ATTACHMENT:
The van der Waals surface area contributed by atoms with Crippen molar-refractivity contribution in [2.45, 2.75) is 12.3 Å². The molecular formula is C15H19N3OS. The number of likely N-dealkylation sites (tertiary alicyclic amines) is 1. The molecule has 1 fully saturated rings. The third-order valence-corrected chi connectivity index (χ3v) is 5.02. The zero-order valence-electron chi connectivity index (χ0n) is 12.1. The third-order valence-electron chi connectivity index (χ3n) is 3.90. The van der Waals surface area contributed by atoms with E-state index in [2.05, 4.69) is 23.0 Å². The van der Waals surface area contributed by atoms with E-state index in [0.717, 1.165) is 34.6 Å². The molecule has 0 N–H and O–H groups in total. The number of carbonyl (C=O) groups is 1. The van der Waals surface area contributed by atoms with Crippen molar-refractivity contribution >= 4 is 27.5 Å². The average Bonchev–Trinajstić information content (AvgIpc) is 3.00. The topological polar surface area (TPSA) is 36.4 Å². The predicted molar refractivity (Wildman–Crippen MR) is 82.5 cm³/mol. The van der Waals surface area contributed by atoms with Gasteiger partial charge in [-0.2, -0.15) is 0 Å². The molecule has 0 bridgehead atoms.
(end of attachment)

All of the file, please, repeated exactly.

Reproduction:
The van der Waals surface area contributed by atoms with Crippen molar-refractivity contribution in [2.45, 2.75) is 12.3 Å². The molecular formula is C15H19N3OS. The number of likely N-dealkylation sites (tertiary alicyclic amines) is 1. The molecule has 1 fully saturated rings. The third-order valence-corrected chi connectivity index (χ3v) is 5.02. The zero-order valence-electron chi connectivity index (χ0n) is 12.1. The third-order valence-electron chi connectivity index (χ3n) is 3.90. The van der Waals surface area contributed by atoms with E-state index in [2.05, 4.69) is 23.0 Å². The van der Waals surface area contributed by atoms with E-state index in [0.717, 1.165) is 34.6 Å². The molecule has 0 N–H and O–H groups in total. The number of carbonyl (C=O) groups is 1. The van der Waals surface area contributed by atoms with Crippen molar-refractivity contribution >= 4 is 27.5 Å². The average Bonchev–Trinajstić information content (AvgIpc) is 3.00. The topological polar surface area (TPSA) is 36.4 Å². The predicted molar refractivity (Wildman–Crippen MR) is 82.5 cm³/mol. The van der Waals surface area contributed by atoms with Gasteiger partial charge in [-0.2, -0.15) is 0 Å². The molecule has 0 bridgehead atoms.